WILDLIFE Lorikeets: Four things you didn’t know about them
Loud and belligerent, rainbow lorikeets are the soundtrack of urban Australia. They live so close to us that we think we know everything there is to know about the iconic bird. Here are a few facts about rainbow lorikeets you may have missed.
In some parts of Australia, lorikeets are considered pests
Okay, we know this is hard to believe, but even native species can be classed as pests if they extend their ranges. And this is the case for the rainbow lorikeet.
Lorikeets get heavily inebriated during the wet season in Darwin
Drunken birds? Yes, we’re serious. When the wet season approaches in Darwin and the mercury starts to climb, lorikeets get on the drink.
Lorikeets eat meat
The diet of a lorikeet typically mirrors its fruity colours: think bright flowers such as grevilleas, banksias and eucalyptus.
There are actually 8 species of lorikeet
You’re probably most familiar with the rainbow lorikeet, but there are actually seven other species of lorikeet, and all are equally as beautiful as their cousin. Get to know them here...
As you probably guessed, this lorikeet is easily recognised by the vibrant red collar it has around its neck, differentiating it from other species of lorikeet.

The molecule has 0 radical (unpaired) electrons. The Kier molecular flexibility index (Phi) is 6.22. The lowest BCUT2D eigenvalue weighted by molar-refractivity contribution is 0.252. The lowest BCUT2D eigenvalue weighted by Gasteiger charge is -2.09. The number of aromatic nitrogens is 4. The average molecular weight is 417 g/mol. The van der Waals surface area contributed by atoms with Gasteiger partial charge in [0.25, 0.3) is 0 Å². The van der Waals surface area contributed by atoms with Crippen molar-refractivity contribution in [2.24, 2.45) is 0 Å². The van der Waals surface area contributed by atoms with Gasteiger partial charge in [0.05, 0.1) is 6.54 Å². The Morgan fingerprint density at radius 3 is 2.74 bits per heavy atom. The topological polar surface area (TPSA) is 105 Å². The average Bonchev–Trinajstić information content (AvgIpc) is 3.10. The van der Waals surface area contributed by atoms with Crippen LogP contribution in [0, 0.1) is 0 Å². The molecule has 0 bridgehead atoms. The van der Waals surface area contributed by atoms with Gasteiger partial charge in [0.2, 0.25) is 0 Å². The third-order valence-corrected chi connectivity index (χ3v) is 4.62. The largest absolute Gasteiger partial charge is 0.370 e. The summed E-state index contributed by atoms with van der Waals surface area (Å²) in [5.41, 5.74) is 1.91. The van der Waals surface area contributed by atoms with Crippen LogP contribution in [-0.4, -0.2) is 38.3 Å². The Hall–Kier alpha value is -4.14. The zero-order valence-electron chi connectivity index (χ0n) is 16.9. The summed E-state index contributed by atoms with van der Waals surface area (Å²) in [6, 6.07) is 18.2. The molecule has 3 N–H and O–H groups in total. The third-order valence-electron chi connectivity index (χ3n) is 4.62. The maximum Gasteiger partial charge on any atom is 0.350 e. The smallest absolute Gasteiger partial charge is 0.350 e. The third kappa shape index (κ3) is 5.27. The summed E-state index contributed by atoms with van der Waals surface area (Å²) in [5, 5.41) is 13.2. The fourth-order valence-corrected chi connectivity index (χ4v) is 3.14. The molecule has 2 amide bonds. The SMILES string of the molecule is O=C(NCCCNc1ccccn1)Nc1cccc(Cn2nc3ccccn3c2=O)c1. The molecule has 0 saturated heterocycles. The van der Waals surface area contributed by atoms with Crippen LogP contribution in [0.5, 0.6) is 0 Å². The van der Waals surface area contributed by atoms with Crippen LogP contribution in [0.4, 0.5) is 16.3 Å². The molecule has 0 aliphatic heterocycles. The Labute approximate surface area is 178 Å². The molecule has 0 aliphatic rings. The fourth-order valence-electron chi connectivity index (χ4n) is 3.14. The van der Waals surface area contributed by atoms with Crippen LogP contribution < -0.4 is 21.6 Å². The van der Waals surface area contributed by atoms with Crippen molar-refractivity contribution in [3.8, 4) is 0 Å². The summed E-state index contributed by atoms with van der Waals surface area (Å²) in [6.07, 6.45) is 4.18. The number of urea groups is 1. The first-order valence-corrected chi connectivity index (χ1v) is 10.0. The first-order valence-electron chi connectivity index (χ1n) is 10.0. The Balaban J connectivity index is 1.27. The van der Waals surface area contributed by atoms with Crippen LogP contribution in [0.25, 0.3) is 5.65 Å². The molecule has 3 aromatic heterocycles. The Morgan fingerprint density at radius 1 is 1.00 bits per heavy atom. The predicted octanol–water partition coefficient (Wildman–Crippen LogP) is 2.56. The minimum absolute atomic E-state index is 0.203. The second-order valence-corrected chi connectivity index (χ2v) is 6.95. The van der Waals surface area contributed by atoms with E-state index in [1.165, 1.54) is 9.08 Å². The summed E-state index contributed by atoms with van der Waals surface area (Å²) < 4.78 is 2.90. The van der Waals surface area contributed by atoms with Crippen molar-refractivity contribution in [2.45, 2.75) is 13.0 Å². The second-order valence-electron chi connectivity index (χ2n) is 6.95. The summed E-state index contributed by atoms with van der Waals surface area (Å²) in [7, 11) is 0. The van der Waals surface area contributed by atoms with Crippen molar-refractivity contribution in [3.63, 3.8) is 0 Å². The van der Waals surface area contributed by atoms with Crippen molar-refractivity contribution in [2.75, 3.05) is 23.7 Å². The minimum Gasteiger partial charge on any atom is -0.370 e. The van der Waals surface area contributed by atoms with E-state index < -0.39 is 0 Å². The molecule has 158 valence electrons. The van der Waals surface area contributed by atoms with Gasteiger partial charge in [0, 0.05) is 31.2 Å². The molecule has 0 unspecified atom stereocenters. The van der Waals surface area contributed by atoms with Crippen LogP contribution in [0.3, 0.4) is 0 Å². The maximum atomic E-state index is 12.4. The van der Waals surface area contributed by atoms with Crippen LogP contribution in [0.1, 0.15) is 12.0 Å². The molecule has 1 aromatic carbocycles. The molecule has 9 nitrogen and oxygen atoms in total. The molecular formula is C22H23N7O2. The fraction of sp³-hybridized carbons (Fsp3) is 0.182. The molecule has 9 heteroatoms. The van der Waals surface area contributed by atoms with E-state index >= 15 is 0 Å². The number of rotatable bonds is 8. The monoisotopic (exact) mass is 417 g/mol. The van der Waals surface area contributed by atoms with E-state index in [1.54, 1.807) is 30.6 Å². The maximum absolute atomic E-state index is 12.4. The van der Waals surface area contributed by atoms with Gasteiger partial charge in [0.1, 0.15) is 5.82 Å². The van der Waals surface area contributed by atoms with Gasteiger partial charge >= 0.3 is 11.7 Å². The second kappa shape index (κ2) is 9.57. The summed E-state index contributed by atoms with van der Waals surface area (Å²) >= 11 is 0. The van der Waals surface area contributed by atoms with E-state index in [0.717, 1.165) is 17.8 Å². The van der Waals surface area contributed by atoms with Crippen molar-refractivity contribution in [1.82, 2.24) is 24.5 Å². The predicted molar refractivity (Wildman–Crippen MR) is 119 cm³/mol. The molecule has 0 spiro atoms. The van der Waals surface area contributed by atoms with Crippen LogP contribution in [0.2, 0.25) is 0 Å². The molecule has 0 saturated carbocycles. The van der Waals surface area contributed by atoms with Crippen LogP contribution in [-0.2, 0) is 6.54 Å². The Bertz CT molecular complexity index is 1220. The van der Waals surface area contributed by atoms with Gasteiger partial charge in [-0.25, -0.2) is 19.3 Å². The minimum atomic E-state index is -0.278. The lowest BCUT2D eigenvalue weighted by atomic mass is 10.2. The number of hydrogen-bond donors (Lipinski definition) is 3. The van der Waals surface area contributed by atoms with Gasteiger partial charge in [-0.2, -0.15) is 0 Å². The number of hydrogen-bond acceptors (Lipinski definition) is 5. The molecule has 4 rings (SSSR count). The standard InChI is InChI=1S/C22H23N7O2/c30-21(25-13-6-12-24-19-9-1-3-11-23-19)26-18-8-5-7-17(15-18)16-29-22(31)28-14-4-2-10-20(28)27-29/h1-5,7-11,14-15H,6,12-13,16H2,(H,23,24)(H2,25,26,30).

Relatively similar looking to its rainbow-coloured cousin, the coconut lorikeet has a black belly, a noticeably shorter tail and less blue on its head.
Markedly different from other lorikeets, these guys are covered in green feathers with little streaks of yellow. Their underwings are a mixture of red, orange and black.
Like the scaly-breasted lorikeet, this species has an almost totally green body, but its head is a tropical cocktail of colour.
The musk lorikeet has a bright red marking on its face and an exclusively pastel blue-coloured crown. Weirdly, this lorikeet doesn’t mind feeding on the odd insect.
This species has to be the cutest lorikeet, with its namesake pale purple-coloured crown, yellow spotted cheeks and greeny-blue breast. It's often referred to as a ‘blossom nomad’, because it gathers in large numbers in areas it hasn’t visited for long periods of time.
Australia’s smallest lorikeet races through flowering eucalypts, almost impossible to see. Like the purple-crowned lorikeet, they’re considered to be nomadic.
Rainbow lorikeets are one of the most widespread birds in Australia. These guys are even considered pests in some states.